Overcurrent protection devices to prevent electrical overloads and overcurrent damage. They restrict the current to the normal rate and disengage the short circuit. Fuses, safety switches and circuit breakers are classified as overcurrent protection devices.

Circuit breakers are temperature or current-sensitive equipment inside a switchboard that offer short-circuit or over-current protection. They can run automatically, or can be controlled manually to turn off the electrical flow to a circuit. Circuit breakers are usually encased in an insulating material such as fibreglass or moulded plastic. 

Safety switches are used to manually open and close circuits. It is sometimes combined with a fuse within a single enclosure to prevent short circuits or overloads.

As the name suggests, enclosures protect the switchboard structure and equipment from varying environmental conditions and high current applications. It is made from a variety of materials and finishes, including aluminium, stainless steel, as well as powder coated metal.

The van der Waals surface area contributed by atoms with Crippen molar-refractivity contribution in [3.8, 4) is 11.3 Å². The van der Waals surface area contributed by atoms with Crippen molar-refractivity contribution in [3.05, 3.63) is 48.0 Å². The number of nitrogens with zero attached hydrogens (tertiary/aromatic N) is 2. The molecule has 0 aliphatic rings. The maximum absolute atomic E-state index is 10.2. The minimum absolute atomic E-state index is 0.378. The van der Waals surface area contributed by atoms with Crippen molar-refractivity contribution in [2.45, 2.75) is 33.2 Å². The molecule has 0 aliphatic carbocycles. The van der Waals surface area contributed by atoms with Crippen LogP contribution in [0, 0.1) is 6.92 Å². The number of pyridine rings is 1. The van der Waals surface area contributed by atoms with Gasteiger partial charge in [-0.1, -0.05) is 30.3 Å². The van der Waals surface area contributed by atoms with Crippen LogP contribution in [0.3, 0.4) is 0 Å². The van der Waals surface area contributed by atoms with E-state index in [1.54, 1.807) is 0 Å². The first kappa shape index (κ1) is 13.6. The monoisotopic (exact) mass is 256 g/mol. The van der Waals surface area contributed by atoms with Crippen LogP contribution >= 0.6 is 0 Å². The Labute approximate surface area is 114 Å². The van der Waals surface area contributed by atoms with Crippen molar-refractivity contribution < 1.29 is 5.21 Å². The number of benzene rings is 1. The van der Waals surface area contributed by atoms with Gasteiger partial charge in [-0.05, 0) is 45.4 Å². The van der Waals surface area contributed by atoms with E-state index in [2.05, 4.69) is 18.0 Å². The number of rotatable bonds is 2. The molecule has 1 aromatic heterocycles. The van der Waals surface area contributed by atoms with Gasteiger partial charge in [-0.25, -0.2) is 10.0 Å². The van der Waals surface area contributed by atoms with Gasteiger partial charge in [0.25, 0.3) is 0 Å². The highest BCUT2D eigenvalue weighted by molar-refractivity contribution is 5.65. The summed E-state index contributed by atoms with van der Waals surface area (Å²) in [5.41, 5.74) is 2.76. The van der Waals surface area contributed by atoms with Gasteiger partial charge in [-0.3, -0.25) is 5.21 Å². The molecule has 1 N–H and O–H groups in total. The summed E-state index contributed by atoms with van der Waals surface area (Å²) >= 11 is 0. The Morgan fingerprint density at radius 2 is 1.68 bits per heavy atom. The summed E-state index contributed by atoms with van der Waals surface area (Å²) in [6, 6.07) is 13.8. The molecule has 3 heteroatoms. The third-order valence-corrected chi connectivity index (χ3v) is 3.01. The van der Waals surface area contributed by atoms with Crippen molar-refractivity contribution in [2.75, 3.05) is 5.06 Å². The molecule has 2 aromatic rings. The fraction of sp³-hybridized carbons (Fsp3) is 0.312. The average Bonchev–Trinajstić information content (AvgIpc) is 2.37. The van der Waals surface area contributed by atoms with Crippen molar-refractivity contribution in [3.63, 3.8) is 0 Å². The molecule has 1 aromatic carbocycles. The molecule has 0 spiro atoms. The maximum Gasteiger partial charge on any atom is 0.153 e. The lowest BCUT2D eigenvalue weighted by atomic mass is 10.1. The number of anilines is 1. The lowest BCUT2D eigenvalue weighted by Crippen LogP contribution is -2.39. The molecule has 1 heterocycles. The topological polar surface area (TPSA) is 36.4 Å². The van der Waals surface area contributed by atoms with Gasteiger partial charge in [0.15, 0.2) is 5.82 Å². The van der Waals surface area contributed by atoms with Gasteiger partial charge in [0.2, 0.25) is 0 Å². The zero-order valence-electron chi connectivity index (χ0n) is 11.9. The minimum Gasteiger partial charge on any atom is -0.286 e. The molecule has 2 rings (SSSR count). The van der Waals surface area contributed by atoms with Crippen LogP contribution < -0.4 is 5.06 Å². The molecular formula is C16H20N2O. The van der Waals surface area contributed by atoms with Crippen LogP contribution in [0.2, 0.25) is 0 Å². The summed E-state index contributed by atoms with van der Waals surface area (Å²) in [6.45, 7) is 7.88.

Types of Electrical Switchboards

Electrical switchboards are classified based on their application and main components. Here are the different types of electrical switchboards:

General Purpose Switchboards

General purpose switchboards are switchboards that consist of the usual integral components, such as insulated or moulded case circuit breakers, fused safety switches, metering and overcurrent protection devices. It is used in a wide range of applications, including residential and commercial properties.

Modular Switchboards